Comprehensive Cohort Review Shows No Link Between Autism and Vaccination

Over the past several years, there have been many parents either delaying vaccines or refusing them altogether because they are concerned that they could lead to an autism diagnosis. Originally sparked by Andrew Wakefield, the theory was dismissed by the medical community long ago. However, the ripple effect caused by it still has the immunization rates in some areas at an all-time low.


“There has been enormous debate regarding the possibility of a link between these commonly-used and safe childhood vaccinations and the supposed development of autism,” Associate Professor Guy Eslick from the Sydney Medical School told Health Canal. “A rising awareness of autism cases and the claimed but not proven link to childhood vaccinations has led to both an increased distrust in the trade between vaccine benefit outweighing potential risks and an opportunity for disease resurgence.”

This also means that many children are unprotected and highly susceptible to life-threatening diseases and illnesses – illnesses that, at one time were nearly eradicated, but have risen sharply since the autism-vaccine theory first reared its head. In fact, this year has already seen some record-breaking outbreaks – Canada, California, New York, as well as many other states.

“This has, in recent times, become a major public health issue with vaccine-preventable diseases rapidly increasing in the community due to the fear of a ‘link’ between vaccinations and autism,” Eslick said. “This is especially concerning given the fact that there have been 11 measles outbreaks in the US since 2000, and NSW also saw a spike in measles infections from early 2012 to late 2012.”

It is this rise in preventable illnesses that Eslick and his team wanted to address with their cohort review. Comprised of five cohorts of more than 1.25 million children as well as five case-control studies involving more than 9,920 children obtained through systemic searchers of international medical databases MEDLINE, PubMed, EBASE and Google Scholar (up to April 2014), the comprehensive review was published in the medical journal Vaccine.

“Vaccine-preventable diseases clearly still hold a presence in modern day society, and the decision to opt out of vaccination schedules needed to be urgently and properly evaluated,” Eslick said, adding that, to date, no quantitative data analysis of the autism-vaccine relationship has been done. “Our review is the first to do so.”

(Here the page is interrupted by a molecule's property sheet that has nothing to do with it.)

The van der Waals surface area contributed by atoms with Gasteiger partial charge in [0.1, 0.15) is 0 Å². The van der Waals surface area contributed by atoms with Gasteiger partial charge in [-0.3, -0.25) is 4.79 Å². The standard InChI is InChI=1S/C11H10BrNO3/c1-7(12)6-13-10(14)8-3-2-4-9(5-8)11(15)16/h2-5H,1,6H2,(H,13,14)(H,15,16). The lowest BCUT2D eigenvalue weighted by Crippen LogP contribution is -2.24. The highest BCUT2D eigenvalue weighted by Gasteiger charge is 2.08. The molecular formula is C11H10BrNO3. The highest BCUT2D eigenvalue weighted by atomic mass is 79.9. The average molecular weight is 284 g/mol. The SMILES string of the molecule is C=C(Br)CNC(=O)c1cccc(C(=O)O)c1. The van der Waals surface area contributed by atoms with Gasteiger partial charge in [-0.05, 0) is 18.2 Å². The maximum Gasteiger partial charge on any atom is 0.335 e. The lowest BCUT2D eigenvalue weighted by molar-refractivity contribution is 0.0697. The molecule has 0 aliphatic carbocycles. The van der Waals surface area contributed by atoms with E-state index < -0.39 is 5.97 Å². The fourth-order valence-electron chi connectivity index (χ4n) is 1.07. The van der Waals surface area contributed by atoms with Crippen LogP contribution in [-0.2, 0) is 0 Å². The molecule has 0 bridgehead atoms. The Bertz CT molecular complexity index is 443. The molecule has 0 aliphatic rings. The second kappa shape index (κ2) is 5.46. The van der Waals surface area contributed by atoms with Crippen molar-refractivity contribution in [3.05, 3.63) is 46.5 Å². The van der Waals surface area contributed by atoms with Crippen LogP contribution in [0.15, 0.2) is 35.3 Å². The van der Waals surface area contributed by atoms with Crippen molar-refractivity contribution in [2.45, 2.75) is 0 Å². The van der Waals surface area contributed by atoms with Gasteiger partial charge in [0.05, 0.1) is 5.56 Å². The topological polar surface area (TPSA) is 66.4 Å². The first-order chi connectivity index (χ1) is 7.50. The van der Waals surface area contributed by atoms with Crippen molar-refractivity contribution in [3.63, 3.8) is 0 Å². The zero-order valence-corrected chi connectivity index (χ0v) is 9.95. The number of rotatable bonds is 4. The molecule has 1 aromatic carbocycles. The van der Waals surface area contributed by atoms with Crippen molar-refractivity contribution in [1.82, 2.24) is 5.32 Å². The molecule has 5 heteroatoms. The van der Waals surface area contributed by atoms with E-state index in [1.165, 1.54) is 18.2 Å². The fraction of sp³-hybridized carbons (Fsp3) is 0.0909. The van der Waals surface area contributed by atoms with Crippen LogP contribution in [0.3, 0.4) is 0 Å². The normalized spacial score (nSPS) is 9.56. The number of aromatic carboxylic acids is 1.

After their extensive review, Eslick and his team found no link between autism and vaccines, including the MMR vaccine, which has received a lot of attention from parents in all walks of life, including celebrities.

“Our extensive international review found childhood vaccinations, including measles, mumps, rubella, diphtheria, tetanus and whooping cough are not associated with the development of autism or an autism spectrum disorder,” he said. “Furthermore, our review found the components of the widely used vaccines (thimerosal or mercury), nor the measles, mumps and rubella combination vaccines (MMR) are not associated with the development of autism or an autism spectrum disorder.”

Because of this, Eslick says that parents should abandon concerns regarding autism and vaccines and consider the danger that they are putting their children and communities in by refusing or delaying regularly scheduled vaccines.

“The increase in parents deciding not to vaccinate their children has substantially decreased ‘herd immunity’ among populations, subsequently increasing the risk of catching potentially more serious infectious diseases. Thus the risks incurred by not immunizing a child is increasing substantially as the level of immunization coverage in the population falls,” Eclick said. “The data consistently shows the lack of evidence for an association between autism, autism spectrum disorders and childhood vaccinations, regardless of whether the intervention was through combination vaccines (MMR) or one of its component, providing no reason to avoid immunization on these grounds.”

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About the author


Kate Givans is a wife and a mother of five—four sons (one with autism) and a daughter. She’s an advocate for breastfeeding, women’s rights, against domestic violence, and equality for all. When not writing—be it creating her next romance novel or here on Growing Your Baby—Kate can be found discussing humanitarian issues, animal rights, eco-awareness, food, parenting, and her favorite books and shows on Twitter or Facebook. Laundry is the bane of her existence, but armed with a cup of coffee, she sometimes she gets it done.

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